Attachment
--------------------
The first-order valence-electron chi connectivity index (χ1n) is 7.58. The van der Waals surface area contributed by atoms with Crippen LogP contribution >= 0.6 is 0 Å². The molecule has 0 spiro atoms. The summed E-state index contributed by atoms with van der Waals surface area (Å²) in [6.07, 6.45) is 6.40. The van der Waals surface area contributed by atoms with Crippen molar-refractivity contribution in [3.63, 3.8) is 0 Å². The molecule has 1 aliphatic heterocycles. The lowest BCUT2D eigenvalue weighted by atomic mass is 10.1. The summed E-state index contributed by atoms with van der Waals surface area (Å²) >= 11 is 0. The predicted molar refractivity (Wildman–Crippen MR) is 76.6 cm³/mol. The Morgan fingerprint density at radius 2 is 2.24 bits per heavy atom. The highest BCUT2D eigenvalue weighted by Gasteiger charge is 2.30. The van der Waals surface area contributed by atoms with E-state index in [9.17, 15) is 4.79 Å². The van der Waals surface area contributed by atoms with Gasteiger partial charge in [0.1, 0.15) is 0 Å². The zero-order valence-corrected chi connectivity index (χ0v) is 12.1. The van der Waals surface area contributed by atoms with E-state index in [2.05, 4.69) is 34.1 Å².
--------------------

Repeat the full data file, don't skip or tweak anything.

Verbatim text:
The first-order valence-electron chi connectivity index (χ1n) is 7.58. The van der Waals surface area contributed by atoms with Crippen LogP contribution >= 0.6 is 0 Å². The molecule has 0 spiro atoms. The summed E-state index contributed by atoms with van der Waals surface area (Å²) in [6.07, 6.45) is 6.40. The van der Waals surface area contributed by atoms with Crippen molar-refractivity contribution in [3.63, 3.8) is 0 Å². The molecule has 1 aliphatic heterocycles. The lowest BCUT2D eigenvalue weighted by atomic mass is 10.1. The summed E-state index contributed by atoms with van der Waals surface area (Å²) >= 11 is 0. The predicted molar refractivity (Wildman–Crippen MR) is 76.6 cm³/mol. The Morgan fingerprint density at radius 2 is 2.24 bits per heavy atom. The highest BCUT2D eigenvalue weighted by Gasteiger charge is 2.30. The van der Waals surface area contributed by atoms with E-state index in [9.17, 15) is 4.79 Å². The van der Waals surface area contributed by atoms with Gasteiger partial charge in [0.1, 0.15) is 0 Å². The zero-order valence-corrected chi connectivity index (χ0v) is 12.1. The van der Waals surface area contributed by atoms with E-state index in [2.05, 4.69) is 34.1 Å².